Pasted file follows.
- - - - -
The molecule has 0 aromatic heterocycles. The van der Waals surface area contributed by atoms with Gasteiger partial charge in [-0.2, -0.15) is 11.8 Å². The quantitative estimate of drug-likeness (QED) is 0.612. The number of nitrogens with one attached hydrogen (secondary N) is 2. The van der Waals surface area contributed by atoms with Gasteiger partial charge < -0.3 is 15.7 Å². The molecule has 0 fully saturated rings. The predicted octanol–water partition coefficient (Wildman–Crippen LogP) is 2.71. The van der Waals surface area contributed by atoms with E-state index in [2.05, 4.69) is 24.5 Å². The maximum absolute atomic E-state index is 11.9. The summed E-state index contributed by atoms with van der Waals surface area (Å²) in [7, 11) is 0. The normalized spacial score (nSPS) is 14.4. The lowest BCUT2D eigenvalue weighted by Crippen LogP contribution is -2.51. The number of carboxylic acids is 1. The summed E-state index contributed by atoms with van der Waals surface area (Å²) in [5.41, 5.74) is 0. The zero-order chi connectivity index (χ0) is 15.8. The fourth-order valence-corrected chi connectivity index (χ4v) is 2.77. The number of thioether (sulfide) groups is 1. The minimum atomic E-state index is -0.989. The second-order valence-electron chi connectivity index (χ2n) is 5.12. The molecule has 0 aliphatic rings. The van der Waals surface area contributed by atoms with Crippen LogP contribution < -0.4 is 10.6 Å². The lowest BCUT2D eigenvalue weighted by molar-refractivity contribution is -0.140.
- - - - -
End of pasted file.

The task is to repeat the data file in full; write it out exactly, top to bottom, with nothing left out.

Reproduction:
The molecule has 0 aromatic heterocycles. The van der Waals surface area contributed by atoms with Gasteiger partial charge in [-0.2, -0.15) is 11.8 Å². The quantitative estimate of drug-likeness (QED) is 0.612. The number of nitrogens with one attached hydrogen (secondary N) is 2. The van der Waals surface area contributed by atoms with Gasteiger partial charge < -0.3 is 15.7 Å². The molecule has 0 fully saturated rings. The predicted octanol–water partition coefficient (Wildman–Crippen LogP) is 2.71. The van der Waals surface area contributed by atoms with E-state index in [2.05, 4.69) is 24.5 Å². The maximum absolute atomic E-state index is 11.9. The summed E-state index contributed by atoms with van der Waals surface area (Å²) in [7, 11) is 0. The normalized spacial score (nSPS) is 14.4. The lowest BCUT2D eigenvalue weighted by Crippen LogP contribution is -2.51. The number of carboxylic acids is 1. The summed E-state index contributed by atoms with van der Waals surface area (Å²) in [5.41, 5.74) is 0. The zero-order chi connectivity index (χ0) is 15.8. The fourth-order valence-corrected chi connectivity index (χ4v) is 2.77. The number of thioether (sulfide) groups is 1. The minimum atomic E-state index is -0.989. The second-order valence-electron chi connectivity index (χ2n) is 5.12. The molecule has 0 aliphatic rings. The van der Waals surface area contributed by atoms with Crippen LogP contribution < -0.4 is 10.6 Å². The lowest BCUT2D eigenvalue weighted by molar-refractivity contribution is -0.140.